How to write an effective communication in health and social care essay

People who work in health and social care need to develop effective communication skills. It is important to do so as it is necessary for such workers to be able to communicate with members of the public, patients and their families as well as with other people working in the same sectors, such as doctors and other colleagues.

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Naturally verbal communication is about speaking and communicating in writing. In other words, about using words. Non-verbal communication includes gestures, facial expressions and the noises we often make to express agreement, dissent, surprise and so on.

Technological communication can be done verbally or in written form. For example, technological communication can be made through phone calls, calls made via Skype or other platforms, and so on.

Informal communication is used with friends and people we know very well. It is common in this type of conversation for others to complete sentences for you, the use of slang terms is accepted, and information can be telegraphed because the other person(s) know what you mean precisely without being given much information.

Formal communication can be done in writing or speaking. Usually when giving a presentation or speech to an audience one uses formal language and style. When writing in formal English contractions and elisions are not used. For example, you wouldn’t say or write ‘don’t’ but you would say or write ‘do not’.

Behavioural communication is often used to provide other with an example of correct behaviour in any given situation. Often people respond to their environment, so their behaviour fits in with what is expected or required. Think about a residential care setting and compare how you would behave in such a setting and how you behave when out for an evening with a group of friends. In any ways we are conditioned to behave in certain ways because of the environment in which we find ourselves.

All these types of ways of expressing ourselves are relevant to an effective communication in health and social care essay.

When writing an effective communication in health and social care essay, you can use communication skills that are different to those you might use in other settings. A health or social care worker needs to develop empathy so that patients warm to them and feel that they are understood. When empathy is felt, respect, understanding and trust are all engendered. These positive feelings make for a better relationship between the carer and the person being cared for. That person will feel like an individual with feelings rather than a number to be dealt with by the carer, who will move on to another patient, perhaps too briskly.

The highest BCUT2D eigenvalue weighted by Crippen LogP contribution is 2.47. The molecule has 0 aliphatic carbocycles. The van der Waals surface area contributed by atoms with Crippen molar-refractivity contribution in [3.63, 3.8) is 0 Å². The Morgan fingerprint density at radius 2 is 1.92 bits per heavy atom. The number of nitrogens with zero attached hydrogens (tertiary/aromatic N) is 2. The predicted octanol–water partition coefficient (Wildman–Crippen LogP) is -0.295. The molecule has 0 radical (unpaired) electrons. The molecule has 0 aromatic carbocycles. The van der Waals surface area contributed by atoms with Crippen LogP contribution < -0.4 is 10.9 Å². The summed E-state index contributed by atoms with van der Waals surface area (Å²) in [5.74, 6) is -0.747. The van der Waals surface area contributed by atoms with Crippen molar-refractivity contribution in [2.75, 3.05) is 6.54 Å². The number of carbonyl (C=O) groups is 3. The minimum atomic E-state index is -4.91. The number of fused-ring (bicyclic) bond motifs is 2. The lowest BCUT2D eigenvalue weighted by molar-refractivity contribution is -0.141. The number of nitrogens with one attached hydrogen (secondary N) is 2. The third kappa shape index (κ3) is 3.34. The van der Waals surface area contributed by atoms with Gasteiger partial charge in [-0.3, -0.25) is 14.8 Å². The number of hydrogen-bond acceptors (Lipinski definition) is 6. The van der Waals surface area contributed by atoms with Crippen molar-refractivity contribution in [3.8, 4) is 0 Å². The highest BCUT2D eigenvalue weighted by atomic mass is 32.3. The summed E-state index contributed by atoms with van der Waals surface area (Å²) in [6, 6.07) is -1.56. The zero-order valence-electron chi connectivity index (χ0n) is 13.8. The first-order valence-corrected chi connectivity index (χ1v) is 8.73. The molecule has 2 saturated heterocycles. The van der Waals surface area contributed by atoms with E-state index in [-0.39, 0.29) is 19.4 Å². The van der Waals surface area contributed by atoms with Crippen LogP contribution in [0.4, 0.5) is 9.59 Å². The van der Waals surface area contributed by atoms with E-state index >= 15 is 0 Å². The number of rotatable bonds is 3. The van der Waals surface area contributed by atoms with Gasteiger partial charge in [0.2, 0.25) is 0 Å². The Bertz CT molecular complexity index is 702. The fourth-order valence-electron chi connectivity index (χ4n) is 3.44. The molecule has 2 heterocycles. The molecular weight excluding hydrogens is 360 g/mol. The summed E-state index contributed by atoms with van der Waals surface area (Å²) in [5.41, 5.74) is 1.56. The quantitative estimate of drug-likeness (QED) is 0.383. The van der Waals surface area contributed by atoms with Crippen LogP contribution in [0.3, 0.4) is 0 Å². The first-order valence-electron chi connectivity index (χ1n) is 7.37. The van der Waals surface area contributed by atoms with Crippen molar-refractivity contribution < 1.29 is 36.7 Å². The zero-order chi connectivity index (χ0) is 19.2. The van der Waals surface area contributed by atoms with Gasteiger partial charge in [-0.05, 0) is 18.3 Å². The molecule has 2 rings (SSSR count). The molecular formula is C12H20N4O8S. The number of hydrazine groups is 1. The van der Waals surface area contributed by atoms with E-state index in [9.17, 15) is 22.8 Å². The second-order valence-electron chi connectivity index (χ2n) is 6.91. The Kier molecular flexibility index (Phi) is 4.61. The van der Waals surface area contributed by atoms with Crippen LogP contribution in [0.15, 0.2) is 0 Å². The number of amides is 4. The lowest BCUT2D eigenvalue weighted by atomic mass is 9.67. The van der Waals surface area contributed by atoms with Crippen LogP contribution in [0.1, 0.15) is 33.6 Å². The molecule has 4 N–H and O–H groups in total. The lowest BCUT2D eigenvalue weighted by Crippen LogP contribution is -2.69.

Empathy between the service provider and patient should mean that individuals get the care and attention they need, rather than the same given to others. In other words, if there is empathy, the carer can meet an individual’s specific needs and this in turn might lessen the patient’s dependency on the carer and perhaps this will encourage the patient to improve his or her individual abilities. This should then mean that the patient to feel secure in a situation in which he or she may have felt vulnerable.

Cooperation improves when the patient feels secure in her or himself. This, in the social care setting will mean that the person being cared for will feel more willing to join in routine, everyday activities and be more prepared to cooperate with the carer.

There are several barriers that can impede effective communication. These are but are not limited to the following.

  • Using technical, medical or other complicated terms to a layperson. Plain English is required when dealing with patients who may be feeling confused in their strange surroundings.